Shawn Pearce <>
Mon May 31 19:05:02 CEST 2004

Sick and twisted; but here goes...

I'm currently working with a client who I think would be better off doing
their development in Erlang - the product is an embedded command and
control system running on x86/Linux hardware - with plenty of memory
and disk space to host a complete OTP environment.  Its semi-realtime,
and since its a control system only, Erlang's runtime wouldn't have an
impact on system performance.  Basically how AXD 301 uses Erlang, but the
product isn't a network/telephony product.  (Its consumer electronics.)

Management just settled on using C++ however as the only development
language.  I had to side with the C++ camp as the only other option being
considered was Java with lots of C++ written in JNI and glued in on the
side.  Erlang was proposed, but since nobody on the full time staff
actually has even heard of Erlang, it was dismissed as "not a viable
solution" without any real consideration.  Perhaps that's the right
move for this group of developers given their attitudes, but I digress.

I'm looking at trying to emulate certain aspects of the Erlang
environment which I think are key to its success, and why I wanted to
use it here.  This would become an "ugly hack" I've termed ErlCee++.

I'm wondering if anyone else on this list who loves Erlang as much as
I do but has been forced to work in pure C++ has attempted this?  I'm
looking at bringing over:

	- one mailbox per concurrent activity

	- selective receive

	- send/receive as the only synchronization primitive allowed
	  (we'll just have to enforce this one through development processes
	   and code reviews)

	- no program globals (only registered processes; also will need to
	  be enforced through development processes and code reviews)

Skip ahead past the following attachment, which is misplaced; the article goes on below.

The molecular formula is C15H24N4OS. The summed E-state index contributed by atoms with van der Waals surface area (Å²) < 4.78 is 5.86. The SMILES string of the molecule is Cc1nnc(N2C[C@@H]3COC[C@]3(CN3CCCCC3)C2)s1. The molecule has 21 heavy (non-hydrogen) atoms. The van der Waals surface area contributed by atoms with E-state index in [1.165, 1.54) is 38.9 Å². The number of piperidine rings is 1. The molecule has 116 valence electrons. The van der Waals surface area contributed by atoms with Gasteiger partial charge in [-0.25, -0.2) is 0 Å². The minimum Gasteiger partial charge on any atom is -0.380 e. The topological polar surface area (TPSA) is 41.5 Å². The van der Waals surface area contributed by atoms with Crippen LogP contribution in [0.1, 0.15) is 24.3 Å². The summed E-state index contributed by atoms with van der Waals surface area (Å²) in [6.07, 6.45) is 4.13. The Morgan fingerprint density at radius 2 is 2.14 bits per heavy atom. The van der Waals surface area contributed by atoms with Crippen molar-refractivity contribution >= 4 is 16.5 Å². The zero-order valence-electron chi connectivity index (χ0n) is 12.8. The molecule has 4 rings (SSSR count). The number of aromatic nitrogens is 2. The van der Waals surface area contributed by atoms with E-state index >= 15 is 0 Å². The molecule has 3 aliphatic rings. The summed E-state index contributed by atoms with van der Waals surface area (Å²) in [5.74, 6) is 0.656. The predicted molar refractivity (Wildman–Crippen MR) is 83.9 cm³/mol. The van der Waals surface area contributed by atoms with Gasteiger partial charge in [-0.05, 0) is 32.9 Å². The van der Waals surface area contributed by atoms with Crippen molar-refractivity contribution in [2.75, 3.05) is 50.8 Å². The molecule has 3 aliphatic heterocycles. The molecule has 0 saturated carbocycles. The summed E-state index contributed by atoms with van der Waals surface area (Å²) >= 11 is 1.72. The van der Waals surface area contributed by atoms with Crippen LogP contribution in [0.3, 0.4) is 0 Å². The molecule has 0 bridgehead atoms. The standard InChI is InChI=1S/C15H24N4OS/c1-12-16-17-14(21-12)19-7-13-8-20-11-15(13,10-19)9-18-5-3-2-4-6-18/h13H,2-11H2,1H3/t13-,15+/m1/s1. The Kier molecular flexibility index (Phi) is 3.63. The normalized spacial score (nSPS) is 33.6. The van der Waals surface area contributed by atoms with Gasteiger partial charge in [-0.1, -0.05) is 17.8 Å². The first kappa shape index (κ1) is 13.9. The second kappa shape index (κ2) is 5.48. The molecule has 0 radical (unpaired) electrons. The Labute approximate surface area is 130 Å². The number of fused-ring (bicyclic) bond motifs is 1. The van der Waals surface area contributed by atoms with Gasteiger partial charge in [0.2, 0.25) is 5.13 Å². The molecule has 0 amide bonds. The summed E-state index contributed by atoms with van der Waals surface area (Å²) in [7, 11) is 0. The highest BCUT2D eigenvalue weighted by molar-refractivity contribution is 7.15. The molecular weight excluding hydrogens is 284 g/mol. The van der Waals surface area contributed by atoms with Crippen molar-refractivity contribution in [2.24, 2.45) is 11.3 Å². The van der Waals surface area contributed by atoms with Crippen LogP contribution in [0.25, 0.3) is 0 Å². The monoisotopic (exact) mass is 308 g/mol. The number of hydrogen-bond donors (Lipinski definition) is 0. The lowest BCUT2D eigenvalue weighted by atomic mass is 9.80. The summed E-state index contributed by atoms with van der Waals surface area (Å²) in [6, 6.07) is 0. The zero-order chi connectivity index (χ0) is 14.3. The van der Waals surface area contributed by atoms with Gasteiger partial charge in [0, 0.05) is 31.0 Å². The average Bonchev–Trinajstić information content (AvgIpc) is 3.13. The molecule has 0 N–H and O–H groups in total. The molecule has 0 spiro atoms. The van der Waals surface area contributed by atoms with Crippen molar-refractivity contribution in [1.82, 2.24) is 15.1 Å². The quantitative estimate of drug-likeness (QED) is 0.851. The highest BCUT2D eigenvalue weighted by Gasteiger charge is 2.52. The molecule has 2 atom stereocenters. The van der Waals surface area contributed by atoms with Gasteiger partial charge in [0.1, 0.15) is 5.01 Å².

- "lightweight" processes.  Some of the concurrent activity
	   could actually be modeled through simple callbacks to user
	   code, much how gen_server behaves in Erlang.  Multiple
	   services could share the same heavyweight POSIX thread
	   or UNIX process.  Other concurrent activity however will
	   really need dedicated POSIX threads or UNIX processes;
	   as they will be easier to code that way due to their need
	   for heavy interaction with the OS kernel or the simple fact
	   that they would be easier to program as a preempted thread
	   rather than return/reinvoke.  (I'm thinking the pure Erlang
	   lock server example as one case.)

The downside here is that POSIX threads and UNIX processes cost a lot
more of memory resources and context switch latencies than an Erlang
process costs.  The other is I haven't quite found a nice way to code
selective receive in C++; even with its "awesome and powerful all you
will ever need" templates.

I should make clear I'm not out to rewrite OTP, that's a massive
undertaking that I wouldn't wish on anyone.  I'm just trying to find a
simple way to bring a few key features from Erlang to make development
faster and less painful.  The system has a lot of concurrent activity
that really should be modeled that way; but these developers haven't
quite grasped that one yet, let alone how flawed the "event" system in
Java is when you have a highly concurrent application.

I've spent the past few days doing research into Boost's signals/slots
system, and the Qt signal/slot system with that mess of a precompiler
they call moc...  and its not what I'm looking for.  The Boost signals
library could be used as an underlying feature, but it certainly doesn't
offer selective receive, and isn't a message passing system.  It also
uses a ton of memory for the number of signals/slots we'd need to wire


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